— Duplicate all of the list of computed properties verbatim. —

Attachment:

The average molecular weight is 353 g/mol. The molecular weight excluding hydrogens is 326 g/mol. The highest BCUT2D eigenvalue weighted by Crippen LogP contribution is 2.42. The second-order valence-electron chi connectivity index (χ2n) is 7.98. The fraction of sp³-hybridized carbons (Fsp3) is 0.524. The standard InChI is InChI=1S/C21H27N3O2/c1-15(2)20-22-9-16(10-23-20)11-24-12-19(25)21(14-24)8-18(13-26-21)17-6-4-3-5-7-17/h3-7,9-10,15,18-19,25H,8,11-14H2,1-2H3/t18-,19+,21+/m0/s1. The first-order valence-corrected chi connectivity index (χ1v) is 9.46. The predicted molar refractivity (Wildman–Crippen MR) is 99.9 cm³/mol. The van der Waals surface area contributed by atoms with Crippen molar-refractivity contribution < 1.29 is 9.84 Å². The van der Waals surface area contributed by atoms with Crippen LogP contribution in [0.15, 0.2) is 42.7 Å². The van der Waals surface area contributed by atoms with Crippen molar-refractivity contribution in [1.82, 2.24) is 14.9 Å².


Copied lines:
The average molecular weight is 353 g/mol. The molecular weight excluding hydrogens is 326 g/mol. The highest BCUT2D eigenvalue weighted by Crippen LogP contribution is 2.42. The second-order valence-electron chi connectivity index (χ2n) is 7.98. The fraction of sp³-hybridized carbons (Fsp3) is 0.524. The standard InChI is InChI=1S/C21H27N3O2/c1-15(2)20-22-9-16(10-23-20)11-24-12-19(25)21(14-24)8-18(13-26-21)17-6-4-3-5-7-17/h3-7,9-10,15,18-19,25H,8,11-14H2,1-2H3/t18-,19+,21+/m0/s1. The first-order valence-corrected chi connectivity index (χ1v) is 9.46. The predicted molar refractivity (Wildman–Crippen MR) is 99.9 cm³/mol. The van der Waals surface area contributed by atoms with Crippen molar-refractivity contribution < 1.29 is 9.84 Å². The van der Waals surface area contributed by atoms with Crippen LogP contribution in [0.15, 0.2) is 42.7 Å². The van der Waals surface area contributed by atoms with Crippen molar-refractivity contribution in [1.82, 2.24) is 14.9 Å².